October, Breast Cancer Awareness Month, focuses attention on an illness that continues to puzzle researchers despite some advances in treatment and prevention. As of now, there is no cure. But intensive research is ongoing to discover biological, genetic and environmental factors that are linked to breast cancer. Here, a look at the latest statistics and newest studies:The numbers*According to the latest statistics available from the American Cancer Society, age is, overwhelmingly, the biggest breast-cancer risk factor. Ninety-seven percent of all cases diagnosed in the years 2002-2006 were in women 40 or older. The median age at diagnosis was 61 years.* In 2009, an estimated 192,370 cases of invasive breast cancer were diagnosed, as well as 62,280 cases of non-invasive breast cancer. *During 2009, an estimated 1,910 cases of breast cancer were diagnosed in men, and an estimated 440 men died of the illness. Men are likelier to have than women to be diagnosed at an advanced stage.*White women are more likely than black women to get breast cancer after age 45. However, black women are more likely than white women to be diagnosed before age 45, and to die of the illness at every age.*When all races are taken into account, the five-year survival rate is 98 percent for localized disease, 84 percent for regional disease and 23 percent for distant stage (metastatic) disease.
Choosing a mastectomy before you become illProphylactic mastectomies were once seen as a desperate and possibly ineffective measure. Very few women, it seemed, were willing to undergo this extreme surgery before any cancer was found, just because they had a history of breast cancer in their family. But a recent study showed that its not such an extreme decision. According to the National Cancer Institute, researchers found during a three-year monitoring period that women with gene mutations (BRCA1 and BRCA2) that predisposed them to breast cancer had zero incidence of breast cancer if they chose a prophylactic mastectomy. The risk reduction was the same for women who had the mutations and had already been diagnosed with another kind of cancer. The mutations are found through genetic testing, and the studys lead author, Timothy Rebbeck, Ph.D., of the University of Pennsylvania, said the project proved how valuable a technique that is.Whats more hazardous than smoking? Being around a smoker.One of the most frustrating things about breast cancer is that changes in lifestyle exercising more, eating better, quitting smoking dont reduce risk, although they help fight other serious illnesses like heart disease. Recently, though, one study showed that women who were exposed to secondhand smoke are three times more likely to get breast cancer than women who have not been exposed to it. Ironically, the risk was lower for women who actually smoked, but it was still higher than that of women who were never exposed to smoke at all or who never smoked themselves. Active and passive smoke exposure is a modifiable risk factor for breast cancer, said the studys author, Lizbeth Lopez-Carrillo, an epidemiologist with the National Institute for Public Health in Mexico City. Everyone should avoid secondhand smoke.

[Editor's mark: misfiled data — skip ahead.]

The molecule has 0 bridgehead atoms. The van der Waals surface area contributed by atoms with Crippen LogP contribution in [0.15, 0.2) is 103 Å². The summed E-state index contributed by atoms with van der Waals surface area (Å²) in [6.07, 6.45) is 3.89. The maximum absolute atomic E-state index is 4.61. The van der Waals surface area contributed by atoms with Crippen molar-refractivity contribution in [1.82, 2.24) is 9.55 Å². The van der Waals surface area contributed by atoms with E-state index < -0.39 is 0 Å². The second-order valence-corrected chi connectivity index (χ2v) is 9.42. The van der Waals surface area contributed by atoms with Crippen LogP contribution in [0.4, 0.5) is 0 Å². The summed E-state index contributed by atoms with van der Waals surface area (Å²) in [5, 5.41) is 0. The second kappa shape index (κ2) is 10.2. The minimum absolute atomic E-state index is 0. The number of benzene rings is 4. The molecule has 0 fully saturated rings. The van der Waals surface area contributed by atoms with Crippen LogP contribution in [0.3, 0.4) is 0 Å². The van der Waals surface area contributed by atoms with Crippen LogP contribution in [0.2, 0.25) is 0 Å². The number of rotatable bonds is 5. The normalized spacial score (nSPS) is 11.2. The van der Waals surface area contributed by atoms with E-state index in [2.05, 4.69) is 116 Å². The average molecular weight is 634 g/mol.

The dangers of dense breast tissueThere is a non-invasive kind of breast cancer, known as stage zero breast cancer or, more formally, as DCIS (ductal carcinoma in situ). With DCIS, cancer cells are confined to the milk ducts of the breast. But although this seems less serious than invasive breast cancer, a patient may still end up having a mastectomy. Researchers at the Kaiser Permanente Medical Care Foundation in California analyzed the cases of 935 women with DCIS, all of whom had undergone breast-conserving surgery rather than mastectomy. They found that the surgery didnt always prevent a recurrence, and that women with dense breast tissue were especially vulnerable. They were three times likelier than women with less dense tissue to develop cancer in the opposite breast . They were also one and a half times likelier to develop cancer (other than DCIS) in the same breast, and were twice as likely to develop invasive cancer in either breast. Dr. Jeffrey Tice, of the University of California, San Francisco, who was not involved in the study, told MSNBC that women with DCIS can opt for aggressive treatment like a mastectomy. But the problem is that most cases of DCIS do not become invasive, and that physicians dont yet have the tools to predict which cases will. Although that issue is still a puzzle, what experts do know is that the biggest risk factor for breast cancer, besides age, is breast densitywhich is 60 to 70 percent due to genetics.
Another genetic connection?
Close relatives of women under 35 who have been diagnosed with breast cancer are at increased risk themselves of other cancers even if there are no gene mutation sin the family, according to an Australian study. Researchers at the University of Melbourne found that mothers, fathers, sisters and brothers of breast-cancer patients under 35 had a substantially increased risk of getting breast, brain, prostate and urinary-tract cancer.
Patients with the cancer-causing gene mutations BRCA1 and BRCA2 didnt take part in the study, and that led the researchers to think there could be similar mutations that havent been discovered yet. Lead researcher John Hopper said in a statement, "The results of this study could help scientists discover new cancer susceptibility genes that explain the risk of early-onset and other cancers within some families. Researchers are planning larger studies to see if their conclusions hold up.